Are older workers retail’s ideal employees?
Many older boomers are delaying retirement. And when they do, they sometimes wind up getting a part-time job at retail. A movie, "The Intern," that came out Friday paid homage to the knowledge an older worker can deliver to a business.
In the comedy, Robert De Niro plays a 70-year old retired widower who gets bored and joins a "senior intern program" at a fast-growing online fashion retailer. While receiving mixed reviews, highlights mentioned seeing Ben (Mr. De Niro’s character) helping the overwhelmed founder, played by Anne Hathaway, manage business and family challenges while mentoring the other tech-savvy twenty-somethings on staff.
"Many of the best moments in the film involve placing Ben in relief to the younger male employees who become his de facto charges, as they learn the wonders of a briefcase, the power of tucking in a shirt or the importance of taking responsibility for their sloppy cluelessness," wrote Mark Olsen for the Los Angeles Times.
Numerous studies and articles have detailed how older workers are working past traditional retirement age because of limited savings and escalating health care costs amid longer life expectancies. But many Boomers are also doing so to stay engaged and for mental stimulation.
Photo: Warner Bros. Pictures, “The Intern”
According to the Bureau of Labor Statistics, by 2022, more than 25 percent of U.S. workers will be 55 years old or older, up from 14 percent in 2002. According to AARP, nearly 10,000 Boomers reach retirement age every day.
Like Ben in "The Intern," older workers can serve as mentors for younger ones.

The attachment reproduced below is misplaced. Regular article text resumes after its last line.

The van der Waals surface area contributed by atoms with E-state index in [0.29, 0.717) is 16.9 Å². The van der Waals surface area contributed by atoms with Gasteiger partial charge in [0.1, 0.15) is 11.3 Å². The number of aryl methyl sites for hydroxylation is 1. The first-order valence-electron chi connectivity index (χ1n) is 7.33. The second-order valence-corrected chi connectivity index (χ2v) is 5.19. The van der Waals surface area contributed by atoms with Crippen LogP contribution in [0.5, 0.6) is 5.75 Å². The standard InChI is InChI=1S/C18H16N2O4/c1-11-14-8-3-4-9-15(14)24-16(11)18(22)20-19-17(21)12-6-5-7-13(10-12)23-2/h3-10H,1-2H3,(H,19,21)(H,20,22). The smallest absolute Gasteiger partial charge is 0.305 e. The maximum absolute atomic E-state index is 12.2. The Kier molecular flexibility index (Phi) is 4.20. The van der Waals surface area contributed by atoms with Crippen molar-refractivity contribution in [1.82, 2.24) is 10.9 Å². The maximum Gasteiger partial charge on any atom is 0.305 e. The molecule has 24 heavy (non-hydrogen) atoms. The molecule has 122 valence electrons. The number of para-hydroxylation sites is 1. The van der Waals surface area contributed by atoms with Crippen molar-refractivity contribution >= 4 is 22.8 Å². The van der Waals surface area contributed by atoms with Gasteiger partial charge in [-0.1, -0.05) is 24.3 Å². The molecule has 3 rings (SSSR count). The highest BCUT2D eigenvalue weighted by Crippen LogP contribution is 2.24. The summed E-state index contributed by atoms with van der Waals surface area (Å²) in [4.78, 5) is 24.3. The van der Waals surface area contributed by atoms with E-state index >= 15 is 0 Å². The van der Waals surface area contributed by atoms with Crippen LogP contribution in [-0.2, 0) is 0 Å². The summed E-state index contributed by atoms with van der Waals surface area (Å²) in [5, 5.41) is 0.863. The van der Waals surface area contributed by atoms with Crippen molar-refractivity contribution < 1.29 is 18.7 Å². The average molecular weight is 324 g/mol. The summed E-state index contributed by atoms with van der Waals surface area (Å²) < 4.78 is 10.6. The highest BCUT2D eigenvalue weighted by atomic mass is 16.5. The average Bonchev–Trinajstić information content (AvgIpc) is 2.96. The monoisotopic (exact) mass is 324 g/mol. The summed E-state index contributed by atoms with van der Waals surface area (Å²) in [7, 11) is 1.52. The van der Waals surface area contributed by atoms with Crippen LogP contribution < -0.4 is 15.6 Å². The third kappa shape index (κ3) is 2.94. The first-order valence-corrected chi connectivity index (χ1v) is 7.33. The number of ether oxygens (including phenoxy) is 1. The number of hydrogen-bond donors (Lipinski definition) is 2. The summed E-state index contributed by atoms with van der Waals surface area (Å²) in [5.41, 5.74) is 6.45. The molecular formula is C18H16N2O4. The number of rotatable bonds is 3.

In a recent column for the Winston-Salem Journal, Randy Wooden, a career consultant, writes that older workers don’t need the level of training and personal development that younger employees do and are generally content with their roles.
"Statistically, older workers are actually apt to stay with you longer than that 22-year-old looking to quickly climb the ladder," he writes. "Older workers possess maturity, wisdom gained (in part) by past mistakes, work ethic, they have had been through the issues of childcare, and in general, they know what they want out of their work/life balance."
Older workers may need unique training and are likely less tech-savvy. (Mr. De Niro’s character joins Facebook for the first time in the movie.)
As far as attracting seniors, a survey from Society for Human Resource Management listed the top steps to recruit and retain older workers as: reduced hours, mentioned by 48 percent of older survey respondents; flexible scheduling, 37 percent; and providing training to upgrade skills, 29 percent.
- ‘The Intern’ is a Nancy Meyers comedy, for better or worse – Los Angeles Times
- A little too tidy, but ‘The Intern’ does a good job – San Francisco Gate
- More companies turning to older workers – WWLP
- Preparing for the ‘Silver Tsunami’ – Government Executive
- Preparing for an Aging Workforce – Society for Human Resource Management
- Listen up, employers: Hiring older workers – Winston-Salem Journal
Should retailers be more open to hiring older workers (55+) for both store and corporate positions? What are the up and downsides of hiring older workers?